• Explosive new book says bodies were taken off boat
• Scott Watson denies killing pair, despite conviction
• Police "contorted evidence" to fit the prosecution case
• Claim that second person was on board the Blade
The bodies of Olivia Hope and Ben Smart were taken off the boat of convicted murderer Scott Watson in Picton the day they were killed, a new book on the Marlborough Sounds murders claims.
In contrast to the police case that they were dumped at sea, author and investigative journalist Ian Wishart said it was his opinion the bodies of Hope, 17, and Smart, 21, were unloaded and taken by an accomplice of Watson to be buried on land.
Wishart's book, Elementary, is based on original police investigative material and maintains that Watson is guilty of the 1998 New Year's Day murders for which he was convicted.
Watson has always protested his innocence and has been the focus of a concerted campaign to have his convictions overturned.
Elementary is the fifth book to be written on the case and claims police got the right person.
Using a copy of the police file provided to Watson's defence, the book's boldest claims are based around statements from witnesses that were not heard at trial.
Among those are statements from three men who watched a yacht pull into Shakespeare Bay near Picton about 11.30am on New Year's Day. Standing on a balcony on a hill above the bay, they watched two men unload from the boat into a dinghy what one witness said was "a big bag or sack ... of similar size to him".
One man disappeared into a cabin and reappeared with a second bundle the same size.
The police statement recorded one witness saying to the others: "Look at that guy. It looks like he is trying to get rid of some bodies."
Another witness, whose statement matched that of the other two men watching, said he saw heavy bundles "similar in size to the person on the yacht" being manoeuvred with difficulty into the dinghy.
"I commented to Jimmy that he was right and it did look like they were trying to get rid of some bodies."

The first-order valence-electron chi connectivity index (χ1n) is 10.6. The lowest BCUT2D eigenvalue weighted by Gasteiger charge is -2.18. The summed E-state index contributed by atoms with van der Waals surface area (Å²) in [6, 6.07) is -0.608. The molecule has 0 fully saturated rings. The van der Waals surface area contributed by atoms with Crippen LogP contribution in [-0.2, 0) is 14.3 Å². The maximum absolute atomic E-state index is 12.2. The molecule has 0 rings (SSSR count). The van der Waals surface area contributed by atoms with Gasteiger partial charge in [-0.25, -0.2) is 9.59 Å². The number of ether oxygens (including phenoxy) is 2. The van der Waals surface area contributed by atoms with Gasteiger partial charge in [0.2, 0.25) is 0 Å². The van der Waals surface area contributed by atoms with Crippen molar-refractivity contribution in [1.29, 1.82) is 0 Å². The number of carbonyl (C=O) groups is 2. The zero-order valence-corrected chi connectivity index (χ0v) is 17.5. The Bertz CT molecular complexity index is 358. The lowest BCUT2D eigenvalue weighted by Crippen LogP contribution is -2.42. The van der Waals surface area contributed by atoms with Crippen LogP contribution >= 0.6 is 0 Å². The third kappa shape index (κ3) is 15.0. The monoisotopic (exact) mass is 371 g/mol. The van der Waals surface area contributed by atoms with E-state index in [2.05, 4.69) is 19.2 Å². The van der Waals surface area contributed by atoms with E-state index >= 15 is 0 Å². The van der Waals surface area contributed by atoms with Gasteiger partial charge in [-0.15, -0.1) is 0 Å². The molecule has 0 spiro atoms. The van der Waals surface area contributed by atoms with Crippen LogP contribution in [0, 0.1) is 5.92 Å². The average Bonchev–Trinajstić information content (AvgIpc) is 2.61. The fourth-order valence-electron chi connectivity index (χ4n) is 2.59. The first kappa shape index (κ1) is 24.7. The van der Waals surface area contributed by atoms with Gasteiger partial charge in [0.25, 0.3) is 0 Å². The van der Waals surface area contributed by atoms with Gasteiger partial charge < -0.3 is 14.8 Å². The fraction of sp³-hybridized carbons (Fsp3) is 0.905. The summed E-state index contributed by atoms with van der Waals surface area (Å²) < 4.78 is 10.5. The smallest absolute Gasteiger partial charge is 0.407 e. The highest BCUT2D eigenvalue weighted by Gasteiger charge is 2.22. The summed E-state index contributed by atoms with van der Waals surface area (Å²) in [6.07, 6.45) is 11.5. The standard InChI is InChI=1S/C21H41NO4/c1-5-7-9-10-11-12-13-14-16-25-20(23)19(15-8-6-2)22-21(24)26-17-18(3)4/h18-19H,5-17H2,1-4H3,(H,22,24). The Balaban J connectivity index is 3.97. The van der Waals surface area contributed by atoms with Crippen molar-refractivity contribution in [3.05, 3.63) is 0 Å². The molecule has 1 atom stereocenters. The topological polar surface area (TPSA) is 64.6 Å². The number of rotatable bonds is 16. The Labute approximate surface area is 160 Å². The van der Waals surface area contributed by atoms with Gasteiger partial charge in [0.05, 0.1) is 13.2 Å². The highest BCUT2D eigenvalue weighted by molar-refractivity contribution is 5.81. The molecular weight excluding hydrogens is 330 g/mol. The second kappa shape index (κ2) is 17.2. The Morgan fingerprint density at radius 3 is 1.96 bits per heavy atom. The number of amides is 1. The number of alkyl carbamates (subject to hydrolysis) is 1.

The man who made the original comment - Jimmy - then said: "We had a laugh about it because we thought we were a bit silly thinking about that."
When it became known that Hope and Smart were missing, the men called police. Shown pictures of Watson's sloop, the witnesses described it as "very similar".
Wishart writes in Elementary: "And there the trail ends. The last known probable sightings of Ben Smart and Olivia Hope. What happened next? Scott Watson knows, and one or two accomplices still out there who helped dispose of the bodies."
The statements depart from the case advanced by the Crown at trial, which has Watson motoring north to the Cook Strait rather than south to Picton on New Year's Day.
Elementary draws on other statements that support his alternative history of Watson's movements. They include three statements that place a second person - an accomplice, he claims - on board Blade, Watson's yacht, on New Year's Day.
The statements include claims from witnesses that Blade was being repainted by one of the two men while at sea. It also claims to have identified the "mystery ketch" as Alliance, a vessel known to be in the area and being sailed by a family on holiday.
Elementary records statements to police by its skipper which place the ketch at Furneaux Lodge on New Year's Eve, leaving on New Year's Day, and then again on January 2 at a location where the "mystery ketch" was seen.